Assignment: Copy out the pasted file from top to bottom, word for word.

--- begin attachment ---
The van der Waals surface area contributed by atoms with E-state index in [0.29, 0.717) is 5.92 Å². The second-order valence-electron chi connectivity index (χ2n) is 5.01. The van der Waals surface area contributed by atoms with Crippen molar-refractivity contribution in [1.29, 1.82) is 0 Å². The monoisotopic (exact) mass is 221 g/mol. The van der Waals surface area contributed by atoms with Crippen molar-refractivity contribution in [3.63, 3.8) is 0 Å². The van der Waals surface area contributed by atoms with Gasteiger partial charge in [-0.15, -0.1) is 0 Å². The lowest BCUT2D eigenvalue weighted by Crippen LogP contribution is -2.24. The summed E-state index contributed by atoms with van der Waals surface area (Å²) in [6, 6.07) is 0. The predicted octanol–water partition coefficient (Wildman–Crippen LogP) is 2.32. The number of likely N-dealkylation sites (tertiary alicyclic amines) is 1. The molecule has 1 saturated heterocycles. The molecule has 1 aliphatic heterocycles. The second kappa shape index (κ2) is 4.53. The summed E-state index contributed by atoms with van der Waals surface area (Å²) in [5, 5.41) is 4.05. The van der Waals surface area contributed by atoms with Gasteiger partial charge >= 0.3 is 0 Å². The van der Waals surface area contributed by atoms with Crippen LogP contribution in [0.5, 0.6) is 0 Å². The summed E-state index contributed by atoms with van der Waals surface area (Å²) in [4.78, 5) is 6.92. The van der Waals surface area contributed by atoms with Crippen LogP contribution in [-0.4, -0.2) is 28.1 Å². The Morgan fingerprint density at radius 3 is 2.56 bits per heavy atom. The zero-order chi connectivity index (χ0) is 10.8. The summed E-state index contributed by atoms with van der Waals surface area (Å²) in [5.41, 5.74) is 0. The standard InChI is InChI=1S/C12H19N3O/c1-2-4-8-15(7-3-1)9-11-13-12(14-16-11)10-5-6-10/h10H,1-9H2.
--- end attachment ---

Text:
The van der Waals surface area contributed by atoms with E-state index in [0.29, 0.717) is 5.92 Å². The second-order valence-electron chi connectivity index (χ2n) is 5.01. The van der Waals surface area contributed by atoms with Crippen molar-refractivity contribution in [1.29, 1.82) is 0 Å². The monoisotopic (exact) mass is 221 g/mol. The van der Waals surface area contributed by atoms with Crippen molar-refractivity contribution in [3.63, 3.8) is 0 Å². The van der Waals surface area contributed by atoms with Gasteiger partial charge in [-0.15, -0.1) is 0 Å². The lowest BCUT2D eigenvalue weighted by Crippen LogP contribution is -2.24. The summed E-state index contributed by atoms with van der Waals surface area (Å²) in [6, 6.07) is 0. The predicted octanol–water partition coefficient (Wildman–Crippen LogP) is 2.32. The number of likely N-dealkylation sites (tertiary alicyclic amines) is 1. The molecule has 1 saturated heterocycles. The molecule has 1 aliphatic heterocycles. The second kappa shape index (κ2) is 4.53. The summed E-state index contributed by atoms with van der Waals surface area (Å²) in [5, 5.41) is 4.05. The van der Waals surface area contributed by atoms with Gasteiger partial charge >= 0.3 is 0 Å². The van der Waals surface area contributed by atoms with Crippen LogP contribution in [0.5, 0.6) is 0 Å². The summed E-state index contributed by atoms with van der Waals surface area (Å²) in [4.78, 5) is 6.92. The van der Waals surface area contributed by atoms with Crippen LogP contribution in [-0.4, -0.2) is 28.1 Å². The Morgan fingerprint density at radius 3 is 2.56 bits per heavy atom. The zero-order chi connectivity index (χ0) is 10.8. The summed E-state index contributed by atoms with van der Waals surface area (Å²) in [5.41, 5.74) is 0. The standard InChI is InChI=1S/C12H19N3O/c1-2-4-8-15(7-3-1)9-11-13-12(14-16-11)10-5-6-10/h10H,1-9H2.